To really succeed in the field of internal communications, there are some broad and wide-ranging skills that are pretty important. Some would even argue that some of these skills sit at opposite ends of the spectrum and are, therefore, rarely found together in one person. Strategic and creative? A wordsmith and a graphic designer? I guess that explains the rise of the communications agency, where individual members each bring their own specialities and strengths to create an all-conquering team.
For most comms roles, you do not need to be world-class in every platform in the Adobe creative suite, be able to build an intranet from scratch, possess a vocabulary to shame Stephen Fry and the strategizing skills to rival Alexander the Great. But it is essential to possess a decent combination of technical, creative, interpersonal, and strategic skills.
Here are 12 skills that we think can really help a communicator to success:
Excellent written and verbal communication: It almost goes without saying that strong written and verbal communication skills are crucial for conveying information effectively, drafting engaging content, and fostering clear and concise messaging. Wording and tone of voice always need careful consideration, but there may be time pressures when it comes to crafting some comms, so robust language skills really come into their own when there isn’t time to go through multiple layers of copywrite support (or when that doesn’t exist) or to find the right questions to ask your new AI chum.
Careful and active listening: Active listening is a crucial skill for internal communicators. It involves understanding employee concerns, feedback, and ideas, and responding with empathy. Active listening helps in fostering a culture of open communication and addressing employee needs. If we are communicating on behalf of someone else (such as a senior leader), it’s vital that we fully understand what they are trying to say, achieve, or have people feel. If we don’t listen carefully right from the very start, we may well get it wrong.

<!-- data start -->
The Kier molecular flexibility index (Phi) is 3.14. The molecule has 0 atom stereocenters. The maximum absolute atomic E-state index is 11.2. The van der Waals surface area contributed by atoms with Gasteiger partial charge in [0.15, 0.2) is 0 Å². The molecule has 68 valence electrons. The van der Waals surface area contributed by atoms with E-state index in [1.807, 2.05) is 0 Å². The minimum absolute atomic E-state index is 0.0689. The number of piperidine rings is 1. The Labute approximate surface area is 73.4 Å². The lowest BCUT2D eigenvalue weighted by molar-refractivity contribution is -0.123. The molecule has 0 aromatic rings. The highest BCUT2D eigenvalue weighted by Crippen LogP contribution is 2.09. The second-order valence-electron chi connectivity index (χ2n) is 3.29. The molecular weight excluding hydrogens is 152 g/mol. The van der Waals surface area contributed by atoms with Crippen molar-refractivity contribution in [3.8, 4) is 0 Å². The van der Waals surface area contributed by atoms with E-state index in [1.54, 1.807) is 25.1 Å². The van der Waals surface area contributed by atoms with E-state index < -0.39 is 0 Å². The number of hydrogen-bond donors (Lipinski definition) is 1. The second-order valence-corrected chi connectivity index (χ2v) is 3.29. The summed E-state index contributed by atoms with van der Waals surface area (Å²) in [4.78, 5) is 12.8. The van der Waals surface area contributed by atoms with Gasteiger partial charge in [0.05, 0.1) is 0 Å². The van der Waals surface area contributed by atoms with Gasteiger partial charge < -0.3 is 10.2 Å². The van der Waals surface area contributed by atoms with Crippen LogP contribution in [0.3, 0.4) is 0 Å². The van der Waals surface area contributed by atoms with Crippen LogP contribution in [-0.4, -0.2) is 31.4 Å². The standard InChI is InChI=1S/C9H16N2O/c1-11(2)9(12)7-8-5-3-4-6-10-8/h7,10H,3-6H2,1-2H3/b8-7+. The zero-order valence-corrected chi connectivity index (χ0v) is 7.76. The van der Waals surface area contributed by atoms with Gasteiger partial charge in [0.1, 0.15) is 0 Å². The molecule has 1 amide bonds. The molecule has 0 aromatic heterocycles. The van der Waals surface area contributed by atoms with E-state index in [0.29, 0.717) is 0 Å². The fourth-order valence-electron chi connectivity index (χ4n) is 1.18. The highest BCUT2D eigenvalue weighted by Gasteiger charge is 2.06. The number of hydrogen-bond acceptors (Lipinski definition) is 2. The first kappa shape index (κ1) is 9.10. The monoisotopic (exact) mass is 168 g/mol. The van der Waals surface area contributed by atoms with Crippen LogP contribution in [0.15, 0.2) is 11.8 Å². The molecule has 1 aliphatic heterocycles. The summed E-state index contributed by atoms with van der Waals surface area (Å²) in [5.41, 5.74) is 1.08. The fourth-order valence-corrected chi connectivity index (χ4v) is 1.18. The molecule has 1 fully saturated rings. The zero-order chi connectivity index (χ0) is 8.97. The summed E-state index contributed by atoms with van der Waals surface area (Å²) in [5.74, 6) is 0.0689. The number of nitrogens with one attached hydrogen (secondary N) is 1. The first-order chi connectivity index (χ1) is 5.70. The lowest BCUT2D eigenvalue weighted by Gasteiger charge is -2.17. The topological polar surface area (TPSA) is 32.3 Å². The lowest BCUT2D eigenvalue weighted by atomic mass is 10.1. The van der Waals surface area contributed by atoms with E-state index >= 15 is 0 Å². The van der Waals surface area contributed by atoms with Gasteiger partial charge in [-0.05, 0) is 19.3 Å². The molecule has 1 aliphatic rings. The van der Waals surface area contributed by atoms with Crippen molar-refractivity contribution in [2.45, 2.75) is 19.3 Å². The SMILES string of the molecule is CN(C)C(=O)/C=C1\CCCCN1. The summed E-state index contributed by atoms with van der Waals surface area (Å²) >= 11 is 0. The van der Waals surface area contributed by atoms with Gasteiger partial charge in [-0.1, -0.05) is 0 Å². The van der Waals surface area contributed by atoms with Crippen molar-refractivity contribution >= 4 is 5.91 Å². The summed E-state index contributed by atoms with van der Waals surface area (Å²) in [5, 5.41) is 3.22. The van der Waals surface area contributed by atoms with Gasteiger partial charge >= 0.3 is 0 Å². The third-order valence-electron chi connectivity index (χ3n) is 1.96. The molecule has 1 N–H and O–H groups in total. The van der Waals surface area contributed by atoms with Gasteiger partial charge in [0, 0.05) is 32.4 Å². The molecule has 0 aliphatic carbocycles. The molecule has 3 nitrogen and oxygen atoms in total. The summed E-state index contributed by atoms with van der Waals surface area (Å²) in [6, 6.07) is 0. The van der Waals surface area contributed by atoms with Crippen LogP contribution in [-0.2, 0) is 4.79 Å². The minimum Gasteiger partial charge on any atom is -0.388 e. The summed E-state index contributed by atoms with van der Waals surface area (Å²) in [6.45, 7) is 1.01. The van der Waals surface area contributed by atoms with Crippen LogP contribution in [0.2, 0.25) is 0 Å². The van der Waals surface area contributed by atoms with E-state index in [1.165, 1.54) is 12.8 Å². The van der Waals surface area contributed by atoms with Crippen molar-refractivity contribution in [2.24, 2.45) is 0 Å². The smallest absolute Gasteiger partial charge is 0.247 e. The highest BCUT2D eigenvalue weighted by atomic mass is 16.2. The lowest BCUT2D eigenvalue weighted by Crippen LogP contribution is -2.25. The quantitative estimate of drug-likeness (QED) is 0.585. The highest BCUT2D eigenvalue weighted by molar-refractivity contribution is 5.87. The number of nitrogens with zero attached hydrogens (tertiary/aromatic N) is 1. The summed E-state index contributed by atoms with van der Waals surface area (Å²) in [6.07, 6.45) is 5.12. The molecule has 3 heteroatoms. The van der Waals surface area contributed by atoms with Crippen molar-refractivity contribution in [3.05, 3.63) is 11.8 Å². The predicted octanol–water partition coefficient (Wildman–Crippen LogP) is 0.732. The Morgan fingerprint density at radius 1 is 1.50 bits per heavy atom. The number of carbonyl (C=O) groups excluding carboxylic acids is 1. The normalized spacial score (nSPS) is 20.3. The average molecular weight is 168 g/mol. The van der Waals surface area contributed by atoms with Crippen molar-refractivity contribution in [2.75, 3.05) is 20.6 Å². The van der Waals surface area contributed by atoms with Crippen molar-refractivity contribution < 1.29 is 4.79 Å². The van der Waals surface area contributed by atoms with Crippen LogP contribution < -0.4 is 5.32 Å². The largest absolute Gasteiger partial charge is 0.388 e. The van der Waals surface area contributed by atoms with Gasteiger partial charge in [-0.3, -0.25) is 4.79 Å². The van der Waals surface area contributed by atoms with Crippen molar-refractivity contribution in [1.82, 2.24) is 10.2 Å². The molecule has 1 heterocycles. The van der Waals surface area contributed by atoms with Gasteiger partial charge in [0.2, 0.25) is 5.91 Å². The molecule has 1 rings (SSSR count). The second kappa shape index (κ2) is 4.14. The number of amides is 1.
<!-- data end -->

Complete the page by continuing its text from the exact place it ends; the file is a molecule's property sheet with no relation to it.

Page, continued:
Interpersonal and relationship-building skills: Linked to the above, building relationships and establishing robust rapport with stakeholders, employees, and colleagues is essential. Strong interpersonal skills help in understanding their needs, collaborating effectively, and building trust. You need the people for whom you are communicating to trust you, understand you, and be honest and transparent with you. You need them to want to work with you on an ongoing basis.
Empathy: Good communicators take the time to really understand their target audiences, and how what is to be communicated might make them feel. It also helps to understand the leaders for whom you are communicating, to appreciate their perspectives, priorities, reasons, and agendas.
Strategic thinking: Internal communicators need to think strategically and align their efforts with organisational goals. They should understand the broader context, identify opportunities, and develop communication strategies that drive employee engagement and support business objectives. They should be able to balance individual campaign priorities with overarching business purpose, vision and values.